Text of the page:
We camped at Khwai for 3 nights and then repositioned to the Moremi Wildlife Reserve for another 3 nights. On the days that the camp is being broken down, transported, and set up we would continue to drive through the middle of the day, stopping for lunch somewhere along the way. A typical game drive is around 10 days, changing locations about once every 3 days.
We had an up-close encounter with a bull elephant that ambled up to our safari vehicle just to get a good look at us. He definitely seemed more interested than upset, as if we were also the highlight of his day.
One morning game drive was the Okavango version of “uneventful”. We watched a mother giraffe and a juvenile, but we were trying to find carnivores. After a few hours, we spotted a leopard… no pun intended. We watched a mother leopard for at least half an hour as we crashed through the underbrush in the vehicle at times, to get to where she would pass by. She seemed unconcerned by our presence and would walk directly in front of the vehicle at times.
After our coffee break, we heard the news on the radio that her daughter had joined her and continued to watch the pair as mom tried to encourage the daughter to get a place of her own. It was time for this one-and-a-half-year-old juvenile to establish her own territory before the mom would have her next offspring in about 6 months.
Besides the African wild dog encounter which rated its own blog post, we lions rise from their nap and start the hunt. One group of 3 sisters included a lioness who had injured her paw and could no longer keep up with the pride. If her paw did not heal quickly then she would stand little chance of survival,
We heard a lioness roar on another occasion, just outside our camp. We sat by the fire as she strolled by 50 feet away in search of the rest of her pride.
We spent quite a lot of time trying to identify some of the many species of birds that visit the Okavango Delta in a year. Some of these are locals and some tourists coming from as far away as northern Europe.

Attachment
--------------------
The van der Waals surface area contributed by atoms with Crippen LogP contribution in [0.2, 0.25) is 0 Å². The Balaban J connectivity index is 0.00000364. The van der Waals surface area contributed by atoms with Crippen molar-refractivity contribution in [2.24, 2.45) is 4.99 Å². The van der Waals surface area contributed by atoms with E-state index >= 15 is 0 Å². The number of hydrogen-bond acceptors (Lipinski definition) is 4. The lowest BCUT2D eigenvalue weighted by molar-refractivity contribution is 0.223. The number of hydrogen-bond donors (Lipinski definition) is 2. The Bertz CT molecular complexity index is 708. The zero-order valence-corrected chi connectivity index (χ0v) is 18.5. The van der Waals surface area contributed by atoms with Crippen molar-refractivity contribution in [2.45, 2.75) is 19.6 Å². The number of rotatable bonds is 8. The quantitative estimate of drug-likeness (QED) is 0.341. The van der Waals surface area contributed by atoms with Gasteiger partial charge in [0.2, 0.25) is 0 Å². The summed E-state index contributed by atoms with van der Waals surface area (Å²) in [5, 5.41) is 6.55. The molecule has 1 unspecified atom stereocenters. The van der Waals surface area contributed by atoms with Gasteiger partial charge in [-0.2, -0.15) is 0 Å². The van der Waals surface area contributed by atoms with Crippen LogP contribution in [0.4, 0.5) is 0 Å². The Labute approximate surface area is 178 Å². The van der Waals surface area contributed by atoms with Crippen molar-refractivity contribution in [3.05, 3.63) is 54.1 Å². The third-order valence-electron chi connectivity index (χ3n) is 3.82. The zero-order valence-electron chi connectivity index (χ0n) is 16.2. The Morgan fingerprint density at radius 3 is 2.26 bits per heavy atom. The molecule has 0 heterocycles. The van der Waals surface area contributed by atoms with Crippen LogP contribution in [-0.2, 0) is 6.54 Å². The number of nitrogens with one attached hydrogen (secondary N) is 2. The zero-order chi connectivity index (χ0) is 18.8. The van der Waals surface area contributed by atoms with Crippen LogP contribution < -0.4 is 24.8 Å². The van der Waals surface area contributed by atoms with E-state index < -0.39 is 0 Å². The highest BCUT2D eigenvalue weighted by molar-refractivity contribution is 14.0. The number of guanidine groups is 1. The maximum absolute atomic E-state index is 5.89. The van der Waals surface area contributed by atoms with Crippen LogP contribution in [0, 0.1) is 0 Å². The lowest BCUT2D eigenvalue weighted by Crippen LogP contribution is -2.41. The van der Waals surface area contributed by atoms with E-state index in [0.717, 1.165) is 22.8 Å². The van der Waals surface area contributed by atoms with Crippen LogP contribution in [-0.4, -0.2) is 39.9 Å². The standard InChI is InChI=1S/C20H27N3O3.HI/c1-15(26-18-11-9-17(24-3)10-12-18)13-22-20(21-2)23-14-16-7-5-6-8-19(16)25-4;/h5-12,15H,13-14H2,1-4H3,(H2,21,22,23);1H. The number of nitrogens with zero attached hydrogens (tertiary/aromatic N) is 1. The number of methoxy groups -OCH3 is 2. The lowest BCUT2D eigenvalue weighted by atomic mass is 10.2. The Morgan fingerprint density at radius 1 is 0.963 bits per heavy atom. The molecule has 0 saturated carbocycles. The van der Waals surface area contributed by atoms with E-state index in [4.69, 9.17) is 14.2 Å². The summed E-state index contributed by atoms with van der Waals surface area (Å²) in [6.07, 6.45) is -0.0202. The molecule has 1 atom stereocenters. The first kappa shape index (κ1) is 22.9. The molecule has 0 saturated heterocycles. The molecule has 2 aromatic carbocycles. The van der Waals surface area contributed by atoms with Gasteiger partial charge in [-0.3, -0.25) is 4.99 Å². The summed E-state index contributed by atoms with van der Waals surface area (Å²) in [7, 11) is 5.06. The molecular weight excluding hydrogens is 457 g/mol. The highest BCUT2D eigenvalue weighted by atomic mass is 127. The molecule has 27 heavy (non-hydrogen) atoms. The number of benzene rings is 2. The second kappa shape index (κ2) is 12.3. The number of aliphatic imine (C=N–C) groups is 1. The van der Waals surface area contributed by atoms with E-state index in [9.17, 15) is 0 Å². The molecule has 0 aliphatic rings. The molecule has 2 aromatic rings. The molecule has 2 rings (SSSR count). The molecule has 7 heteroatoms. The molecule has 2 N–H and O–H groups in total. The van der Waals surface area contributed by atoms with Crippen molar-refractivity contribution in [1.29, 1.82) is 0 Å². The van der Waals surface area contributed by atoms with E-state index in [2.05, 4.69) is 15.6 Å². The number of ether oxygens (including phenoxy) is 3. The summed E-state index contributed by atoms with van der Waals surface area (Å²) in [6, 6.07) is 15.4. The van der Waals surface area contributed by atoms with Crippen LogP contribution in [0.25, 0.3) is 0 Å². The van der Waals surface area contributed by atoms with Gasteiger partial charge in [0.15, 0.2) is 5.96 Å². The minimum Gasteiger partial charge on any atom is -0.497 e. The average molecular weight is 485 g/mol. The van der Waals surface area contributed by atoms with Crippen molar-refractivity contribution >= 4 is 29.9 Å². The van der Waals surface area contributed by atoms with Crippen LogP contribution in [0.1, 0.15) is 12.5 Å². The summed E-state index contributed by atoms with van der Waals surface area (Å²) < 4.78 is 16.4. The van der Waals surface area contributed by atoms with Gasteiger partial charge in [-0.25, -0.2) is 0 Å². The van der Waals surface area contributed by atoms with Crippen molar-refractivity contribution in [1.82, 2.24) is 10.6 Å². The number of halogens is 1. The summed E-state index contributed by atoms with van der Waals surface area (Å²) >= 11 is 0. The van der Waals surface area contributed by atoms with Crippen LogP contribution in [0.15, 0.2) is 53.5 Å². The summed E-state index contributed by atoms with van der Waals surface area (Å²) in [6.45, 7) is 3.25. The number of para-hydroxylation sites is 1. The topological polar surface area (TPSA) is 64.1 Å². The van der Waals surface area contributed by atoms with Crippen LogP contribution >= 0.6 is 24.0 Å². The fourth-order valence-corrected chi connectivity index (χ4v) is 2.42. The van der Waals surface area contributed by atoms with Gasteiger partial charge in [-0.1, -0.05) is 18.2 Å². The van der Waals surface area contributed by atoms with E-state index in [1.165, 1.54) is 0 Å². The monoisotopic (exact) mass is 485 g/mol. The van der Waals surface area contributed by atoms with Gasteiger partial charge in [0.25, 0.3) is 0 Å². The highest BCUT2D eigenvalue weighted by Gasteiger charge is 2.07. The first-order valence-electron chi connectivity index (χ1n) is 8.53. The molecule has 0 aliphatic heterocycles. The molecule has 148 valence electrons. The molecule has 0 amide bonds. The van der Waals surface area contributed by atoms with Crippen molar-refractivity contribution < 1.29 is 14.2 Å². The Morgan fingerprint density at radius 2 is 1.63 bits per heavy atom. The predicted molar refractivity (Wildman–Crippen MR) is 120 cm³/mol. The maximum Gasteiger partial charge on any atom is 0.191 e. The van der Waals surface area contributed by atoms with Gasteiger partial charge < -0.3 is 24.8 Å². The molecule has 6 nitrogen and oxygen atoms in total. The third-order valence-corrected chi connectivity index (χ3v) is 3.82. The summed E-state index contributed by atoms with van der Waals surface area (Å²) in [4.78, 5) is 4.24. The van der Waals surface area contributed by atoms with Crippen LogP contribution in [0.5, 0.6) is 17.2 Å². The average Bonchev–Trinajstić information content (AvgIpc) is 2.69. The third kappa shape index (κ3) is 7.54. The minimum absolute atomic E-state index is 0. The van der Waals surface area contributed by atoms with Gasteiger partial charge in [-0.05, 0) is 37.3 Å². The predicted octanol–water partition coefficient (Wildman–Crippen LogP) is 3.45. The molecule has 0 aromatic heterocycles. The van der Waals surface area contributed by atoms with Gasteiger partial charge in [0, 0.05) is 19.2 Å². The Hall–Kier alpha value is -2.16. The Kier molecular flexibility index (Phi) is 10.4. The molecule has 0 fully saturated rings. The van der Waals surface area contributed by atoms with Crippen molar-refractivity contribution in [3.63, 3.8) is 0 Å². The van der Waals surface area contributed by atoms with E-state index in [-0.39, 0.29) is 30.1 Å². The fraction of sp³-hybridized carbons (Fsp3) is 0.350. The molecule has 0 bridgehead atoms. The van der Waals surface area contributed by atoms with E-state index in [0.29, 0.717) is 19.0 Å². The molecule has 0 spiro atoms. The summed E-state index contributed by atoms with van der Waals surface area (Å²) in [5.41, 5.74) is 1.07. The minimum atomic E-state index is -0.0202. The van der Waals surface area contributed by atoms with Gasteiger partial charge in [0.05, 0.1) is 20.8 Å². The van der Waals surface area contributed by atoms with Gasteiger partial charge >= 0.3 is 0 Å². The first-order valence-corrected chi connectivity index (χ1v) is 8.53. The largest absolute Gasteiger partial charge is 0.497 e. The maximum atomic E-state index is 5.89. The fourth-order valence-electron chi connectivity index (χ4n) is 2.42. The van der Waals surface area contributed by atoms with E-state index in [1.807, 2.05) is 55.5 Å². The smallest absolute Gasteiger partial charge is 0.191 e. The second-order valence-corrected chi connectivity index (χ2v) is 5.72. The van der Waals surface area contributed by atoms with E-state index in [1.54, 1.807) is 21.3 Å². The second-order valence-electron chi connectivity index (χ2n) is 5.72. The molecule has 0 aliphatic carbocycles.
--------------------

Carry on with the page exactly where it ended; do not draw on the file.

The Safari Vehicle
The typical safari vehicle in Botswana is a highly customized Toyota pickup truck that has been modified to add 8 tiered seats in the back. Royale Wilderness will never take more than 7 guests in the vehicle at a time even though that leaves 2 middle seats empty. There are no windows and even the windshield is usually folded down so this is a bumpy, dusty ride.
Our morning game drive started a little late one day as one of our group had dehydrated the day before and was ill. As you drive for hours in the open vehicle you can stay cool with the breeze and not realize how much you are dehydrating. So you keep your water bottle near you. This vehicle also had a fridge with cold drinks that the crew kept stocked and places to plug in your electronics to recharge them.
This is not basic camping. When you leave your dirty clothes on the floor of your tent they come back laundered. Dinners are much better than any camping outing where I was in charge of the cooking.
Prices for a safari with Royale Wilderness start at about $360 per person per day. Each group is a private group. It is the kind of “once in a lifetime experience” you hope to have more than once in a lifetime.
For more information about Botswana listen to the only episode of the Amateur Traveler podcast which I have ever had interrupted by a lion: Botswana Safari – Amateur Traveler #639
- What to Pack for a Mobile African Safari
- Hunting with African Wild Dogs on Safari in Botswana’s Okavango Delta
I was on this safari as a guest of Dewan Adventure Travel which can find the right Botswana safari for you.